Saturday, June 20, 2015
Goodness and Mercy and The Charleston Massacre
Later, after he was caught, he admitted to the police that the parishioners were so nice to him he almost didn't do it. It was the twist of the knife for those of us already grieving over his murder victims. One single second of conscience, one deviant drop of human kindness, and the people who welcomed him into their fold might have been saved.
He deliberately targeted the "Mother Emanuel" African Methodist Episcopal Church in Charleston, a revered historic black church, in service both publicly and secretly since 1822--the oldest of its kind in the south. A landmark. A haven. But if he thought his actions would destroy the church, he was as delusional as he is evil.
After Roof was caught, surviving family members were given the chance to talk to him about their losses, about what he did to them when he took the lives of their loved ones. Roof stood silently, barely moving, as each one took the microphone. He must have been expecting the screaming rage I would have felt had he killed one of mine. He no doubt could have identified with that. But what he got instead was forgiveness. Merciful forgiveness.
One by one, the mourners, still in shock at what he had done, described to him how they felt, and then, one by one, they offered their forgiveness. Their goodness and mercy finally broke through. This morning Roof is on suicide watch. There are reports that he is remorseful.
The pity of it is, it doesn't matter now. He can't bring back the nine people he murdered, no matter how much he may wish it. And he'll never be anything but what he is: a vicious racist murderer. He planned it, lived for the chance to do it, bragged about doing something hurtful to blacks, because he is a white supremacist and white supremacists are honor-bound to act on their hatred toward people of color.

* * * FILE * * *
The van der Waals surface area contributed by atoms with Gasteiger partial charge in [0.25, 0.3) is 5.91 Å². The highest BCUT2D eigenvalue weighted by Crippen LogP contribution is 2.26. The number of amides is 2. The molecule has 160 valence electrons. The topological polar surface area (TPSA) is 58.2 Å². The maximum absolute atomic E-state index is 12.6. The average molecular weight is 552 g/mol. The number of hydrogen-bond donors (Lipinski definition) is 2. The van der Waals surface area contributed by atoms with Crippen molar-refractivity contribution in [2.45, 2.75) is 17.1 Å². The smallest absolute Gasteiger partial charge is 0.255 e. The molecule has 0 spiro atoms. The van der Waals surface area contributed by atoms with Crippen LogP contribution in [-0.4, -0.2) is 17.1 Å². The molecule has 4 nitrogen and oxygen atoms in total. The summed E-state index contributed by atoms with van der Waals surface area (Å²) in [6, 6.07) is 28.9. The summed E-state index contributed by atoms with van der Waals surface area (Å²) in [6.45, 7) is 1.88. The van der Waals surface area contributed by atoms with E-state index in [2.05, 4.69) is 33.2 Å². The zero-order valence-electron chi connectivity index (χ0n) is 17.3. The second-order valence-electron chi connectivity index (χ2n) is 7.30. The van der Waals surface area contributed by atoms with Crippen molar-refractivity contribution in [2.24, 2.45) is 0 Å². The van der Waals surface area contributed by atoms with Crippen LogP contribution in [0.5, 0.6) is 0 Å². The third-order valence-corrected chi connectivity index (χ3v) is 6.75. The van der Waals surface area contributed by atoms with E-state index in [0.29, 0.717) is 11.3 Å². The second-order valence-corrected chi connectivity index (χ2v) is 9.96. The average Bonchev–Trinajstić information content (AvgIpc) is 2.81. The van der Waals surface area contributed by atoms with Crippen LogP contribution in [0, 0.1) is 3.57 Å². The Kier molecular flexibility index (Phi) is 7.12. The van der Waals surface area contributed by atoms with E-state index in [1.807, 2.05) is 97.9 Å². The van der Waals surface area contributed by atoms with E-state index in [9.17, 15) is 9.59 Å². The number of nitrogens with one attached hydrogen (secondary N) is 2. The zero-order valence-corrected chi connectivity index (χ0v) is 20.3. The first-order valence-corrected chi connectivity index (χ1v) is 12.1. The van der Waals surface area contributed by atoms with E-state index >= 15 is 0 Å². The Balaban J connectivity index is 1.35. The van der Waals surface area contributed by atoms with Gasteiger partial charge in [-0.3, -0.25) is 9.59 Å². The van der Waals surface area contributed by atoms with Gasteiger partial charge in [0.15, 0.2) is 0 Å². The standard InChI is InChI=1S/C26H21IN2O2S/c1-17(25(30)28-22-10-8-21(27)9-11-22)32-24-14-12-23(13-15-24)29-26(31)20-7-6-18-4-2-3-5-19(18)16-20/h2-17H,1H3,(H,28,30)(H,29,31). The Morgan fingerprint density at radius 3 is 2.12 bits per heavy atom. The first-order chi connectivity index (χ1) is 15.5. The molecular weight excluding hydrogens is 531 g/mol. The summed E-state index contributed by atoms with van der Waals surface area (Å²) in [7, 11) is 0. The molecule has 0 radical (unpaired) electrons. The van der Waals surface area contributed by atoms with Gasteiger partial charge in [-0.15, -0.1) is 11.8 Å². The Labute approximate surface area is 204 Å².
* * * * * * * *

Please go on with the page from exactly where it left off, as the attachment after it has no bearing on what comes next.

The black community in Charleston is in mourning. In this country where racism keeps rearing its ugly head, we are grieving, too. We show it in our anger, in our determination to avenge these deaths, in our renewed resolve to do something about guns in this country, in our attempts to force our leaders to call this massacre what it was: a racist hate crime. But the people closest to the attack are honoring their dead by singing freedom songs, by celebrating the lives of the dead, and by calling for forgiveness. They are the reason this one event, horrific and tragic as it is, will be a catalyst for change.
Just as the September, 1963 bombing of the 16th Avenue Baptist Church in Birmingham, Alabama, causing the tragic deaths of four young girls attending a Sunday school class, gave the Rev. Martin Luther King a more authoritative voice and moved the Civil Rights Movement forward, so will this latest attack on innocents bring about the kind of dialogue that demands change.
We can't be distracted by calls for better gun control or more attention to mental illness. We'll get to them. For now, the conversation has to stay on racism. We need to work on eliminating it. Not just diminishing it or hiding it under the carpet, but eliminating it.
It'll take all of us who care We have to do it in a way that honors those who have died, and in a way that is satisfactory to the mourners left behind. We have to do it in such numbers there is no question that those who oppose racism are in the majority. We have to do it now.
(Cross-posted at Dagblog and Liberaland)